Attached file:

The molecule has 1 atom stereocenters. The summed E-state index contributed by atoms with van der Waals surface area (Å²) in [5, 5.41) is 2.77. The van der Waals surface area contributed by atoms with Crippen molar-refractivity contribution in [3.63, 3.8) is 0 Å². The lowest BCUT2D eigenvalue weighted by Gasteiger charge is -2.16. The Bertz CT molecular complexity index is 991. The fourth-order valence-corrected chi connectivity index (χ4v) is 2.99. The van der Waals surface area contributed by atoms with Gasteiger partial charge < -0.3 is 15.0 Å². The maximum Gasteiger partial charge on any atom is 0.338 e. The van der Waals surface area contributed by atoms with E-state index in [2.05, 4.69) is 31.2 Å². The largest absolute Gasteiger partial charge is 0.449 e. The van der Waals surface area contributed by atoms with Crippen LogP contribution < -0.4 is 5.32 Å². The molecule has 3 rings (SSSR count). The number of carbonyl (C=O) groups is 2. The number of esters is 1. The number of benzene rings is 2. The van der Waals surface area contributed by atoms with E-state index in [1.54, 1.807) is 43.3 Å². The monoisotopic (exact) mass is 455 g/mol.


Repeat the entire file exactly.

The molecule has 1 atom stereocenters. The summed E-state index contributed by atoms with van der Waals surface area (Å²) in [5, 5.41) is 2.77. The van der Waals surface area contributed by atoms with Crippen molar-refractivity contribution in [3.63, 3.8) is 0 Å². The lowest BCUT2D eigenvalue weighted by Gasteiger charge is -2.16. The Bertz CT molecular complexity index is 991. The fourth-order valence-corrected chi connectivity index (χ4v) is 2.99. The van der Waals surface area contributed by atoms with Gasteiger partial charge < -0.3 is 15.0 Å². The maximum Gasteiger partial charge on any atom is 0.338 e. The van der Waals surface area contributed by atoms with E-state index in [2.05, 4.69) is 31.2 Å². The largest absolute Gasteiger partial charge is 0.449 e. The van der Waals surface area contributed by atoms with Crippen LogP contribution < -0.4 is 5.32 Å². The molecule has 3 rings (SSSR count). The number of carbonyl (C=O) groups is 2. The number of esters is 1. The number of benzene rings is 2. The van der Waals surface area contributed by atoms with E-state index in [1.54, 1.807) is 43.3 Å². The monoisotopic (exact) mass is 455 g/mol.